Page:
What is nutritional deficiency anemia? what causes nutritional deficiency anemia?


What is nutritional deficiency anemia? what causes nutritional deficiency anemia?

Nutritional or vitamin deficiency anemia refers to a reduced red blood cell count due to a poor diet which is deficient in iron, folate and/or Vitamin B12.

Anemia is a widespread public health problem associated with an increased risk of morbidity and mortality, especially in pregnant women and young children. It is a disease with multiple causes, both nutritional (vitamin and mineral deficiencies) and non-nutritional (infection) that frequently co-occur. It is assumed that one of the most common contributing factors is iron deficiency, and anemia resulting from iron deficiency is considered to be one of the top ten contributors to the global burden of disease. In iron deficiency anemia, the red cells appear abnormal and are unusually small (microcytic) and pale (hypochromic). The pallor of the red cells reflects their low hemoglobin content.

Some affliction facts are as follows: global prevalence of anemia in preschool aged children is 47.4%, global prevalence of anemia in pregnant women is 41.8%, global prevalence of anemia in non-pregnant women is 30.2%, 818 million women worldwide (both pregnant and non-pregnant) and young children suffer from anemia and over half of these, approximately 520 million, live in Asia.

What are the symptoms Nutritional Deficiency Anemia?

A symptom is something the patient senses and describes, while a sign is something other people, such as the doctor notice. For example, drowsiness may be a symptom while dilated pupils may be a sign.

Vitamin deficiency anemia is characterized by pallor (reduced amount of oxyhemoglobin in skin or mucous membrane), fatigue and weakness. Because it tends to develop slowly, adaptation occurs and the disease often goes unrecognized for some time. In severe cases, dyspnea (trouble breathing) can occur. Unusual obsessive food cravings, known as pica, may develop. Pagophagia or pica for ice is a very specific symptom and may disappear with correction of iron deficiency anemia. Hair loss and lightheadedness can also be associated with iron deficiency anemia.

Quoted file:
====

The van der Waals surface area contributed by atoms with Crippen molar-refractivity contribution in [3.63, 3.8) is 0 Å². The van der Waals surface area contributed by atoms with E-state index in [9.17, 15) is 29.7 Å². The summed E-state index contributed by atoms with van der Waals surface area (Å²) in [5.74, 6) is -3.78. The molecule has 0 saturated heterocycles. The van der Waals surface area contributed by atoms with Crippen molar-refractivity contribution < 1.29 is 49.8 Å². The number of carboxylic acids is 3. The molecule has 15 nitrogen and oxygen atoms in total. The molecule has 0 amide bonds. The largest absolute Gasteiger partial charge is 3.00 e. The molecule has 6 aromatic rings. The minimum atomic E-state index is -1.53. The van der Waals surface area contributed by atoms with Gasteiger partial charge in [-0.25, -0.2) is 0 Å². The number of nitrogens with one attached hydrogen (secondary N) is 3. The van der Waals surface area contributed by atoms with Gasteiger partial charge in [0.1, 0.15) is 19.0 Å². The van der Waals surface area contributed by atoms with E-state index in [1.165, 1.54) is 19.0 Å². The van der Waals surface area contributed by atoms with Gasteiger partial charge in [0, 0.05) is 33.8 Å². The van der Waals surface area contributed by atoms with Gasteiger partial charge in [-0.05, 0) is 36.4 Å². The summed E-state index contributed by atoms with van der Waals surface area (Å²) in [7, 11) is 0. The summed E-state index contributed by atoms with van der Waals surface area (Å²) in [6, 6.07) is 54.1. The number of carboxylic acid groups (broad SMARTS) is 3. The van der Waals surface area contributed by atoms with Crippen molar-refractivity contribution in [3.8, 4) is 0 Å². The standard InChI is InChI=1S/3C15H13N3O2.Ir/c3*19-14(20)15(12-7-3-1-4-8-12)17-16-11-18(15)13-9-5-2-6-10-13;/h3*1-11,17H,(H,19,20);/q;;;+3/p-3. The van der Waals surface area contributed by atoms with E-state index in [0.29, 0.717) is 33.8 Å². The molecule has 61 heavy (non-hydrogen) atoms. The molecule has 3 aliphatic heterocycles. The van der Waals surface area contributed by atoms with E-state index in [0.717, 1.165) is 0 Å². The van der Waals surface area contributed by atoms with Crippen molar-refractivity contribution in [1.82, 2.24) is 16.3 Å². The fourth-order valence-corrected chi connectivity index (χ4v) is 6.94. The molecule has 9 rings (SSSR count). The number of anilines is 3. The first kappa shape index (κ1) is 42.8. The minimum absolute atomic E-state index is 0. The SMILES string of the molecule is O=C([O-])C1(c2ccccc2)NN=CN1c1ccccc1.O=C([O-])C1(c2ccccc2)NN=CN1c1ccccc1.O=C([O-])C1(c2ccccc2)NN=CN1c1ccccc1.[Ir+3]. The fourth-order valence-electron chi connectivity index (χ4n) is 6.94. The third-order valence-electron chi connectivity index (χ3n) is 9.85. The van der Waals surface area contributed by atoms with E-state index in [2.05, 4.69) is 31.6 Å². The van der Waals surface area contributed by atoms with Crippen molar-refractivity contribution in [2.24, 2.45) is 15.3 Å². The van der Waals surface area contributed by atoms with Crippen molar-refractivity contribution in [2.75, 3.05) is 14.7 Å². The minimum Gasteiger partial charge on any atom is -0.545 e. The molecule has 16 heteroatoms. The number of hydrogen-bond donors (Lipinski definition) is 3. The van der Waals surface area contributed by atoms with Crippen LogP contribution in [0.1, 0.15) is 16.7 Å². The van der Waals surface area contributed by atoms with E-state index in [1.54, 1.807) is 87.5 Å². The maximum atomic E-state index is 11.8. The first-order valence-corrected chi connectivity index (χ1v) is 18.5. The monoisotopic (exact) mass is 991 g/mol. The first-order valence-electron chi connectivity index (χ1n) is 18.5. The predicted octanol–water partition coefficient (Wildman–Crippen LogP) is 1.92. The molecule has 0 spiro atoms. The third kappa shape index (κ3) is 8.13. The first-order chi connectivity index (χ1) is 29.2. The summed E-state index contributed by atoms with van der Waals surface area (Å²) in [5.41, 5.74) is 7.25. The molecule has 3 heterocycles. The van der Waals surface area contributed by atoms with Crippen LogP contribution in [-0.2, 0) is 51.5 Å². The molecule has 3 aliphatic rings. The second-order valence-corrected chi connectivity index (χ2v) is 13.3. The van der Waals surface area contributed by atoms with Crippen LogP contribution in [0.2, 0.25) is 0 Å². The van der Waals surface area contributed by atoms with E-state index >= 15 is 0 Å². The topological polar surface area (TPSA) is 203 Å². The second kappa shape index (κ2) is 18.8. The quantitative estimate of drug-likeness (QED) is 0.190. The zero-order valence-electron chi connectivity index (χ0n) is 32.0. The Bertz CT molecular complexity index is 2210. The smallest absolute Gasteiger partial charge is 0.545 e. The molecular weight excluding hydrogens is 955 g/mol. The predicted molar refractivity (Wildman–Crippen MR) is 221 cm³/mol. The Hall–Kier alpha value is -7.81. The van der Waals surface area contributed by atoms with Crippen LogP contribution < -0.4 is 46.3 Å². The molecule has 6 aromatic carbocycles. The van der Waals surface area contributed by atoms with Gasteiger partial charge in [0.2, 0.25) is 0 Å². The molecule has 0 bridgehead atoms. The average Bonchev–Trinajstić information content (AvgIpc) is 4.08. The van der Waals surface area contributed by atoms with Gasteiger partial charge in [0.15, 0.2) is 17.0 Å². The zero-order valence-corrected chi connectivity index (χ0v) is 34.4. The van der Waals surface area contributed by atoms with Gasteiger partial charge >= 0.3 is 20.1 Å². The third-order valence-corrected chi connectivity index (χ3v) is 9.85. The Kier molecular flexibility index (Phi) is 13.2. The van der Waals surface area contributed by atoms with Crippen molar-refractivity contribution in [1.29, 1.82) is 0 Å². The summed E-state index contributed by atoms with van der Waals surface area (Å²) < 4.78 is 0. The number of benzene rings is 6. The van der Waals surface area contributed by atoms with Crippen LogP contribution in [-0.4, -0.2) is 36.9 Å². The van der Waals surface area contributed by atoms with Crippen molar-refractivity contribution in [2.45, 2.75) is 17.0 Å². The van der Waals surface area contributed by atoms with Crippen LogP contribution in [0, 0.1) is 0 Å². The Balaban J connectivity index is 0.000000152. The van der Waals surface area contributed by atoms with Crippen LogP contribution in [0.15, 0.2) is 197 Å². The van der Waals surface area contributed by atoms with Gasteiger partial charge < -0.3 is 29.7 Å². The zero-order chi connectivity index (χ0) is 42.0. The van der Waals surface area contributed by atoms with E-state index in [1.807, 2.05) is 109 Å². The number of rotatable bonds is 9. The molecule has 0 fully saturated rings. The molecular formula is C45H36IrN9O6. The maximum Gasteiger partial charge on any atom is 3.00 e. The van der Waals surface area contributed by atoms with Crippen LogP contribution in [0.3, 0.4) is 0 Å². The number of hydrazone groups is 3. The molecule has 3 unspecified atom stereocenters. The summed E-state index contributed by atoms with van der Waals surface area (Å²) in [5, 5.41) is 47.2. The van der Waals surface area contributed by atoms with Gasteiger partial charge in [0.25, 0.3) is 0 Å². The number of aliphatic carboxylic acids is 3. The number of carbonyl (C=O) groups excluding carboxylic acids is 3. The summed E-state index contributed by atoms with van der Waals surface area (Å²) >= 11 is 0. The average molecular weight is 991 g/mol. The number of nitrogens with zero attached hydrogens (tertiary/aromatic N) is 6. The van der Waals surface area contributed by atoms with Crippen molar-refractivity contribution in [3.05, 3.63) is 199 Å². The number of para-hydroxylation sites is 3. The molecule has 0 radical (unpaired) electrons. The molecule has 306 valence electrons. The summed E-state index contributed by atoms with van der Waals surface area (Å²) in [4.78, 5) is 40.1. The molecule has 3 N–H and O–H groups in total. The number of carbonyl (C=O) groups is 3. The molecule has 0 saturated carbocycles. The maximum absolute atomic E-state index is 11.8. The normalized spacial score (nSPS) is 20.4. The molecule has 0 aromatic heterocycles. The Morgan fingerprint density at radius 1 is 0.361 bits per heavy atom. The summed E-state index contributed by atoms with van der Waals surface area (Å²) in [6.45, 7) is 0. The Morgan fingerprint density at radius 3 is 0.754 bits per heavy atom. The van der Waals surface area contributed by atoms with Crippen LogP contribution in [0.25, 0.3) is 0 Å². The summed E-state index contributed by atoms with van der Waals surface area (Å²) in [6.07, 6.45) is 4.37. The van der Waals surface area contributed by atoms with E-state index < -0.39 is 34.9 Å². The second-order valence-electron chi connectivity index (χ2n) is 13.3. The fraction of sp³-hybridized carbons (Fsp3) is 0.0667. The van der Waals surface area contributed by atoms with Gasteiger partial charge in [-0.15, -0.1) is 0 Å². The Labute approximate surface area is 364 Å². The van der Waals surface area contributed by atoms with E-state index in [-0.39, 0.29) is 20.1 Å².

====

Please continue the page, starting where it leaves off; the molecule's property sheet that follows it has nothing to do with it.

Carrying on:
Additional symptoms may include: constipation, sleepiness, tinnitus, palpitations, hair loss, fainting or feeling faint, depression, breathlessness on exertion, twitching muscles, tingling, numbness, or burning sensations, missed or heavy menstrual cycle.

Anemia goes undetected in many people, and symptoms can be minor or vague. The signs and symptoms can be related to the anemia itself, or the underlying cause. Most commonly, people with anemia report non-specific symptoms of a feeling of weakness, or fatigue, general malaise and sometimes poor concentration.

What are the causes of Nutritional Deficiency Anemia?

A cause of deficiency anemia, particularly iron, is the ulcer bacteria. The diagnosis of iron deficiency anemia requires further investigation as to its cause. It can be a sign of other disease, such as colon cancer, which will cause the loss of blood in the stool.

In adults, 60% of patients with iron deficiency anemia may have underlying gastrointestinal disorders leading to chronic blood loss. In addition to dietary insufficiency, malabsorption, chronic blood loss, diversion of iron to fetal erythropoiesis during pregnancy, intravascular hemolysis and hemoglobinuria or other forms of chronic blood loss should all be considered.

Diagnosing Nutritional Deficiency Anemia

Anemia is often first shown by routine blood tests, which generally include a complete blood count.

Traditionally, a definitive diagnosis requires a demonstration of depleted body iron stores by performing a bone marrow aspiration, with the marrow stained for iron. Because this is invasive and painful, while a clinical trial of iron supplementation is inexpensive and non-traumatic, patients are often treated based on clinical history alone.

What are the treatment options for Nutritional Deficiency Anemia?

The treatment of deficiency anemia, whether it be in children or adults, is with vitamin supplements and mineral rich foods. Food sources of iron in particular include meat, poultry, eggs, vegetables and fortified cereals.

If anemia does not respond to oral treatments, it may be necessary to administer parenterally using a drip or hemodialysis. Parenteral iron in particular involves risks of fever, chills, backache, myalgia, dizziness, syncope, rash and anaphylactic shock. A follow up blood test is essential to demonstrate whether the treatment has been effective.

Preventing Nutritional Deficiency Anemia

A diet that meets the dietary guidelines will ordinarily have enough iron, folate, and vitamin B 12 to prevent anemia. Exceptions include women of childbearing age who are well advised to take supplemental iron and folic acid, and preterm infants who are often prescribed iron supplements. Ask your doctor if you should take these supplements.

In addition, a regular physical exam often includes a complete blood count, so undergoing regular check-ups can detect nutritional anemia in an early stage.

Nutritional Deficiency Anemias (Video Medical And Professional 2020).

Section Issues On Medicine: Medical practice